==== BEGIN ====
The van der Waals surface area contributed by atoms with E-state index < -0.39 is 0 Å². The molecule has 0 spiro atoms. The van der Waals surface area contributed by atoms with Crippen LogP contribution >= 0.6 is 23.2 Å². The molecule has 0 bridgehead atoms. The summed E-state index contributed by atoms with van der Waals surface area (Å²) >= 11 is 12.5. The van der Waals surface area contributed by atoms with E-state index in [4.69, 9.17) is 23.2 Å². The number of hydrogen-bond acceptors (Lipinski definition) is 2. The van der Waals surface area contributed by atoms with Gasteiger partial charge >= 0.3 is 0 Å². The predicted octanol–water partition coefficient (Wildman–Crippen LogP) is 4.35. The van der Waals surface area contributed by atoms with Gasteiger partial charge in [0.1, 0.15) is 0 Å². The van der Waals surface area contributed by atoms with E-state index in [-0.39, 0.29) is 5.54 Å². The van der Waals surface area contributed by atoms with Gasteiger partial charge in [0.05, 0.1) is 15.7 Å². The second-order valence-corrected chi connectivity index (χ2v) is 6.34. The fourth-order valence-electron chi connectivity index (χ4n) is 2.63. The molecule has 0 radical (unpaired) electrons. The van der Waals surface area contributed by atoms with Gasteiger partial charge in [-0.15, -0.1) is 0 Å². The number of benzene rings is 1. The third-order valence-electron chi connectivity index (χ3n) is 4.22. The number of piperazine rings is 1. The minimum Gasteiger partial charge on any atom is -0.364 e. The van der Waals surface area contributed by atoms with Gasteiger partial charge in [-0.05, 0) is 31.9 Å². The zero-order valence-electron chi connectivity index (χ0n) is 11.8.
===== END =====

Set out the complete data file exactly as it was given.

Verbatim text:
The van der Waals surface area contributed by atoms with E-state index < -0.39 is 0 Å². The molecule has 0 spiro atoms. The van der Waals surface area contributed by atoms with Crippen LogP contribution >= 0.6 is 23.2 Å². The molecule has 0 bridgehead atoms. The summed E-state index contributed by atoms with van der Waals surface area (Å²) >= 11 is 12.5. The van der Waals surface area contributed by atoms with E-state index in [4.69, 9.17) is 23.2 Å². The number of hydrogen-bond acceptors (Lipinski definition) is 2. The van der Waals surface area contributed by atoms with Gasteiger partial charge >= 0.3 is 0 Å². The predicted octanol–water partition coefficient (Wildman–Crippen LogP) is 4.35. The van der Waals surface area contributed by atoms with Gasteiger partial charge in [0.1, 0.15) is 0 Å². The van der Waals surface area contributed by atoms with E-state index in [-0.39, 0.29) is 5.54 Å². The van der Waals surface area contributed by atoms with Gasteiger partial charge in [0.05, 0.1) is 15.7 Å². The second-order valence-corrected chi connectivity index (χ2v) is 6.34. The fourth-order valence-electron chi connectivity index (χ4n) is 2.63. The molecule has 0 radical (unpaired) electrons. The van der Waals surface area contributed by atoms with Gasteiger partial charge in [-0.15, -0.1) is 0 Å². The number of benzene rings is 1. The third-order valence-electron chi connectivity index (χ3n) is 4.22. The number of piperazine rings is 1. The minimum Gasteiger partial charge on any atom is -0.364 e. The van der Waals surface area contributed by atoms with Gasteiger partial charge in [-0.05, 0) is 31.9 Å². The zero-order valence-electron chi connectivity index (χ0n) is 11.8.